How to Succeed as a Business MentorFew leaders make it to the top without the help of a business mentor.

There's such great value in mentorship Dana Theus, president and CEO of InPower Consulting, has found the topic of mentoring to be an incredibly popular topic for her radio show.

It may be because the mentoring experience is nuanced. Some up-and-coming leaders don’t know they’re involved in a mentoring experience until many years pass.

They may not know until they've become mentors themselves.

And, says Theus, “too many high-potentials—those who know the importance of mentorship” set about finding a mentor without a real grasp of “the organic, artistic aspect of mentorship.”

For those who want to know more, she offers some tips on how to succeed as a business mentor in an article in Smart Blog on Leadership.

You Don’t Get a Business Mentor, You Build a Mentoring Relationship

The kind of mentoring that helps an individual in their career grows out of a dynamic relationship between two people. These people should have "complementary experiences," Theus says.

In many of these relationships, in fact, the words “mentor” and “mentee” rarely come up.

Instead, she advises emerging leaders to find a business mentor by seeking out senior leaders “in a business context where you and they can develop natural chemistry.”

Good Mentoring is a Give-and-Take Experience

It’s a popular misconception that being a business mentor means a one-way sharing of experience. But in the best relationships, mentors gain insights from their mentees “to sharpen their own leadership and management skills.”

For example, a mentee can bring intelligence gained from being at the ground level. They can offer insight in regards to business issues, corporate culture, or the marketplace.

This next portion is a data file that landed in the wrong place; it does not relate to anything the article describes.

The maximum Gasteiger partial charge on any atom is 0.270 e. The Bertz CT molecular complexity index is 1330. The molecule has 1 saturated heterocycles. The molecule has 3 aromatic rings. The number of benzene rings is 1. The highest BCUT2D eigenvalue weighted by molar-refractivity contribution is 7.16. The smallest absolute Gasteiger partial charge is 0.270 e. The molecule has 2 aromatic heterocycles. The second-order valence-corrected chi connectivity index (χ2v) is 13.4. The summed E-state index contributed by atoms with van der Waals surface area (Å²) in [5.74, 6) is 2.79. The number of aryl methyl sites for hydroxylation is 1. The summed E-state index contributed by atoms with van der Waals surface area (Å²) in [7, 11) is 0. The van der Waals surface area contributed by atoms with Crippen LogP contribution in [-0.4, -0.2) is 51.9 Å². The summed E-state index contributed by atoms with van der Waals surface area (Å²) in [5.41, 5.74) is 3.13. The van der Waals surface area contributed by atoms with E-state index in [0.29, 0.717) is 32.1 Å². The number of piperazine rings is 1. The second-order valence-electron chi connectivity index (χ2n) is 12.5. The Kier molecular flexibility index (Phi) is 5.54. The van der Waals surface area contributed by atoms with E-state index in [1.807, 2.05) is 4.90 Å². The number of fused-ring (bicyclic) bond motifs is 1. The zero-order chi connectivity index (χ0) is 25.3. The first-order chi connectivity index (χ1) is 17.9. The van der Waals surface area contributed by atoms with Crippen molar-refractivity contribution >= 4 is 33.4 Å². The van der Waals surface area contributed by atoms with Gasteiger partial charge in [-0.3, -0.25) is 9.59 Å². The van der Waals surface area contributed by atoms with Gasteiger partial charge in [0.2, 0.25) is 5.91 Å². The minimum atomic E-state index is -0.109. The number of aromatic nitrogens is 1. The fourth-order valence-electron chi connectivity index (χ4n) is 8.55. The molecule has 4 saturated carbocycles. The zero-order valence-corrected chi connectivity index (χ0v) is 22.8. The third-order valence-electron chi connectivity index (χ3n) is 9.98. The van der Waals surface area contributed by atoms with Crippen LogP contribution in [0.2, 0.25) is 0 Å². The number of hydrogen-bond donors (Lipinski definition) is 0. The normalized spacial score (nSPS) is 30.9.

Mentees can also provide a view into the newer generation of workers and their attitudes, biases, and strengths.

For instance, how much do today's leaders know about Generation Z, the second wave of Millennials? These young people were born in the mid-90s to early '00s.

According to a recent article in Fortune, they are set to disrupt the workplace in big ways. Being a business mentor to one of these young professionals can help give a leader a picture of what's to come.

Ultimately, both partners in the mentoring discussion enjoy opportunities for self-reflection and growth. “Part of developing the relationship is learning how you can help each other,” Theus notes.

Mentoring Works Best When Both Parties Close the Loop

Typically, a mentee solicits advice in an area where he or she needs the most support. What often happens is afterward, they fail to “close the loop and tell the mentor what happened when they used that advice.”

Without this information, a business mentor has no way to know if the advice they provided was valuable. Knowing could help them tailor advice for future situations.

Theus says,“Mentors can help the mentees close the loop by remembering the advice they gave and asking how it went when they used it.”

Mentors and Sponsors Aren't the Same Thing

According to Theus, a sponsor is “someone who will put their reputation on the line to help you advance.” This is not what a business mentor is for.

It’s important for an emerging leader to understand the distinction. A leader needs to “be clear what value you’re most likely to receive from the relationship.”

Many of the senior leaders Theus has interviewed love to talk about their mentors. If you were fortunate enough to have a great business mentor in your earlier days, consider the value you might offer to someone in the next generation.

Did you have a great mentor in your career?

Image via Steve Wilson